Some people count everything. I just count stairs. The upside to counting stairs is, I never need a light to go up or down in the dark. I won't fall ass over teakettle if I have to ascend or descend at night, and I don't have to waste electricity either.
I make lists of what to pack whenever I go on a trip. They are categorized. They are extensive. Nothing gets packed if it isn't on the list. Sometimes, the lists are even alphabetized.
It's hard to describe what OCD feels like, at least for me. There's definitely a feeling of being out of control when it's really bad. I call it "being in the teeth of the beast", because I feel like a rat in a terrier's jaws, shaken every which way and unable to stop the ride. Sometimes I just have to hang on until it's over, then pick up the pieces and move on. OCD is about control...control over the self, over the environment, control over events and control over others. From what I've seen, it usually strikes people who have lost some element of control over one part their life, so they try to control everything else. They need that sense of power because they've been made powerless somewhere else. 'Course, I'm not a shrink, so what do I know?
Once, when T and I were first dating, he came over and found me in a state. I had emptied every closet in my condo, every cupboard and drawer, every box and bag. I couldn't find my glue gun. I needed it. I needed it to live. He didn't understand...couldn't it wait until tomorrow? He'd had a long day, was looking forward to a quiet night. No. No it couldn't. I needed that glue gun to live, didn't he SEE that?? And please don't touch me or stand in my way, you're standing in my way and I can't see everything at once and I am having to squeeze past you and don't sit down because you may sit on it even though it has never even been in the living room but it might be there now and you are in the way so I have to search harder because YOU ARE IN MY WAY!! I looked in the freezer, in the dryer, in the sink. He asked me if I'd looked...? I snapped yes, of course I had looked there! He offered to drive me to the all-night Evil Empire. They sell glue guns there, right? Right! Genius! Let's go! Now!!! He drove us there...and the whole way I was shaking my leg up and down and wringing my hands. I couldn't talk to him, couldn't bear to have him touch me or try to comfort me. For him, that had to be a strange ride. We got there and he hadn't even shut the truck off before I was hurrying into the store. If the greeter had gotten in my way, I would have knocked the poor soul down. Must. Have. Glue. Gun. I ran to the crafts area and couldn't see one. Horror! Now what? Panic! Panic! Pan...wait, is that a glue gun?? Success...it was hanging in the wrong place. A ninety-nine cent glue gun put the world back on its axis. T found me there, holding the glue gun and breathing again. I smiled, asked him how his day was, let him put an arm around me and walk me to the register to pay for the ninety-nine cent fix. Then we went back to the condo, I put the glue gun down and didn't think about it again. Hi there, welcome to OCD. I didn't even want the stupid glue gun, wasn't going to use it for anything...I just couldn't remember where I'd put it, looked in the box where it should be, and got stuck in the teeth of the beast. The weirdest part of that whole episode? T didn't run like hell. Wow.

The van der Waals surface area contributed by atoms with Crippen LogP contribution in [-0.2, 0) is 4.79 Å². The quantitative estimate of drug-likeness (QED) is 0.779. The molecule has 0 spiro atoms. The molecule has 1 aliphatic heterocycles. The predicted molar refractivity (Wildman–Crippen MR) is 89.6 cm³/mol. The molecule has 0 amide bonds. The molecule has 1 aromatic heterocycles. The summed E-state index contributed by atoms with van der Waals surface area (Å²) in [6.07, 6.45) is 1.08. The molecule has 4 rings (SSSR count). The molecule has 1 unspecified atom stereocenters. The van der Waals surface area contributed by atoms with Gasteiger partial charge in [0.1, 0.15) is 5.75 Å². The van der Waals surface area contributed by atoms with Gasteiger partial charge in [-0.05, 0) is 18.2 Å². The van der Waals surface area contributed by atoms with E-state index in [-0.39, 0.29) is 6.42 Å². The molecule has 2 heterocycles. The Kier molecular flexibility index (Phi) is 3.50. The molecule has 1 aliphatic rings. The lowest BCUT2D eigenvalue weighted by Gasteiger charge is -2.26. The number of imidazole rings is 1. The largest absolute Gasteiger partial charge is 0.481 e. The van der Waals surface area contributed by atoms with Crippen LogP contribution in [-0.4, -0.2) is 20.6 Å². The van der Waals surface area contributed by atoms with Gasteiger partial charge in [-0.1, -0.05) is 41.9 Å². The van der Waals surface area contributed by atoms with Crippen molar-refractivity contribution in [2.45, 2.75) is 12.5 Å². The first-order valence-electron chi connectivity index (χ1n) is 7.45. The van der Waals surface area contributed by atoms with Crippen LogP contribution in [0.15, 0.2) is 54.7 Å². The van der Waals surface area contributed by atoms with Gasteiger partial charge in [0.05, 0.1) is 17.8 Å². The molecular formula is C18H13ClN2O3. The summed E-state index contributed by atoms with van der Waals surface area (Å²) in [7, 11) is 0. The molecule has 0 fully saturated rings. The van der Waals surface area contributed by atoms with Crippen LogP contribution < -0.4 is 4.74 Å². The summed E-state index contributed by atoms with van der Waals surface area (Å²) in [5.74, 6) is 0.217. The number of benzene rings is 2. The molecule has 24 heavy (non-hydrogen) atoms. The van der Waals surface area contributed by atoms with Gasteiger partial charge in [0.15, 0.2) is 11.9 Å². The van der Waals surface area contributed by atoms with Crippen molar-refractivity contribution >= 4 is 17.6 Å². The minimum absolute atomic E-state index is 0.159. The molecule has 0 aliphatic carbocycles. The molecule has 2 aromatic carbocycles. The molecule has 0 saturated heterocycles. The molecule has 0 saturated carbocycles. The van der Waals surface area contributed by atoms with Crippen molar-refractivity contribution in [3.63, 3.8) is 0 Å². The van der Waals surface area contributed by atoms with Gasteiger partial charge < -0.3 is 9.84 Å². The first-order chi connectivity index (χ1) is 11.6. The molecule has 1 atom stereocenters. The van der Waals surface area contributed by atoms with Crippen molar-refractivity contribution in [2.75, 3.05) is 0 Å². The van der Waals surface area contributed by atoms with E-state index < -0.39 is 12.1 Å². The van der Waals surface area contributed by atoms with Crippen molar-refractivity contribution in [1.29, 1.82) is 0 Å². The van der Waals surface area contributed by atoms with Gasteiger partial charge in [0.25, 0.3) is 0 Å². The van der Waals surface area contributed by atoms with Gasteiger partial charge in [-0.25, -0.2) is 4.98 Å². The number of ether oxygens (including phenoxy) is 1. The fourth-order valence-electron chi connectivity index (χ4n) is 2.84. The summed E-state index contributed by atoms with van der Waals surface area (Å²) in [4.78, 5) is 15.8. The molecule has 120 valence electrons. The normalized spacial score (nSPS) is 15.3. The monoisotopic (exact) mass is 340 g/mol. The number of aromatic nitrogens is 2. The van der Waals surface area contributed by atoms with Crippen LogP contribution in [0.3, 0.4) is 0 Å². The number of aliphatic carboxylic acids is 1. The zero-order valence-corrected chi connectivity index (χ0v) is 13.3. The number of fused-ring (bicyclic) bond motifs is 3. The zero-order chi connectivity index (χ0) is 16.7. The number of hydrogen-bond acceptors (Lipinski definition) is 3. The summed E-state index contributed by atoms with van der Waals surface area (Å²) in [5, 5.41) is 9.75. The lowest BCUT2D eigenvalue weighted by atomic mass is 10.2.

If I can't control things, most of the time I can let go of the need...so again, I'm lucky. I may get annoyed, or even angry, but I can function and survive until it passes. Some folks can't. They just can't handle it when a table gets moved, or a wall painted, or a door shut or opened the wrong distance, or the wrong fork is put in the wrong place. My own little dose of OCD is a bother, but manageable...I can only imagine what it must be like to be so lost in the need to act a certain way that I couldn't find my way out.
Don't mistake a simple need to have things your own way as OCD. Wanting your environment arranged just so because it's esthetically pleasing and makes sense to you is fine. Needing it that way or you start to itch, twitch, tremble, feel short of breath...that's another thing entirely. Making an effort to keep your world sensible is fine. Focusing so intently on keeping things exactly as you just KNOW they should be to the exclusion of everything else? Yeah, not so much. The difference is a simple as: "I want this..." versus 'I NEED this..." When you need it like oxygen, when life stops because something isn't exactly right...well, that's OCD.
Now, if you'll excuse me, the forks in the dishwasher are mingling with the spoons...
Quote of the day...er...week...umm...hey, look, a quote!!
"...besides love, independence of thought is the greatest gift an adult can give a child." - Bryce Courtenay, The Power of One
For old quotes, look here.
For old quotes, look here.